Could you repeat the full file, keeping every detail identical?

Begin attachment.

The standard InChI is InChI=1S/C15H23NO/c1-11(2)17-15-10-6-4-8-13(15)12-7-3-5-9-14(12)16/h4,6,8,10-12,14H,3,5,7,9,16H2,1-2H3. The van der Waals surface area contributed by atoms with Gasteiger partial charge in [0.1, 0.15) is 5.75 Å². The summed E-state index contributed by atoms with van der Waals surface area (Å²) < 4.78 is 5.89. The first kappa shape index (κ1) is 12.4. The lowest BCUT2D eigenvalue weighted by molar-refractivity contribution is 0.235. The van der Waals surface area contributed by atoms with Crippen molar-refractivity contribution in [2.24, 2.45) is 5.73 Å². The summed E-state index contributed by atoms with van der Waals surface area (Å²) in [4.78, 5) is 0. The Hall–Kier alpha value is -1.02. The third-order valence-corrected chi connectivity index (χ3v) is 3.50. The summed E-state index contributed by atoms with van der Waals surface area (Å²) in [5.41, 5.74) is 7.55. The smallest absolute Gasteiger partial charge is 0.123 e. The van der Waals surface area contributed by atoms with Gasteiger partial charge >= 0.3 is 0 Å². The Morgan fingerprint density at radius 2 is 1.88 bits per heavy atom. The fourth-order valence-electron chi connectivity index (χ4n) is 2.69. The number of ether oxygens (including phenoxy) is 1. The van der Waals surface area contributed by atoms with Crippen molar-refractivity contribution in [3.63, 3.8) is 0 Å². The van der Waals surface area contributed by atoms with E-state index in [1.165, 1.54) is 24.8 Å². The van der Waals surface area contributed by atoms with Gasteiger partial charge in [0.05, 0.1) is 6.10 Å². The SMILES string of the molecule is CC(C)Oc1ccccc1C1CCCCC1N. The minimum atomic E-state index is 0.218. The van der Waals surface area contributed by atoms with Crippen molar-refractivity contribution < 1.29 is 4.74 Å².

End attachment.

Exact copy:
The standard InChI is InChI=1S/C15H23NO/c1-11(2)17-15-10-6-4-8-13(15)12-7-3-5-9-14(12)16/h4,6,8,10-12,14H,3,5,7,9,16H2,1-2H3. The van der Waals surface area contributed by atoms with Gasteiger partial charge in [0.1, 0.15) is 5.75 Å². The summed E-state index contributed by atoms with van der Waals surface area (Å²) < 4.78 is 5.89. The first kappa shape index (κ1) is 12.4. The lowest BCUT2D eigenvalue weighted by molar-refractivity contribution is 0.235. The van der Waals surface area contributed by atoms with Crippen molar-refractivity contribution in [2.24, 2.45) is 5.73 Å². The summed E-state index contributed by atoms with van der Waals surface area (Å²) in [4.78, 5) is 0. The Hall–Kier alpha value is -1.02. The third-order valence-corrected chi connectivity index (χ3v) is 3.50. The summed E-state index contributed by atoms with van der Waals surface area (Å²) in [5.41, 5.74) is 7.55. The smallest absolute Gasteiger partial charge is 0.123 e. The van der Waals surface area contributed by atoms with Gasteiger partial charge >= 0.3 is 0 Å². The Morgan fingerprint density at radius 2 is 1.88 bits per heavy atom. The fourth-order valence-electron chi connectivity index (χ4n) is 2.69. The number of ether oxygens (including phenoxy) is 1. The van der Waals surface area contributed by atoms with Crippen molar-refractivity contribution in [3.63, 3.8) is 0 Å². The van der Waals surface area contributed by atoms with E-state index in [1.165, 1.54) is 24.8 Å². The van der Waals surface area contributed by atoms with Gasteiger partial charge in [0.05, 0.1) is 6.10 Å². The SMILES string of the molecule is CC(C)Oc1ccccc1C1CCCCC1N. The minimum atomic E-state index is 0.218. The van der Waals surface area contributed by atoms with Crippen molar-refractivity contribution < 1.29 is 4.74 Å².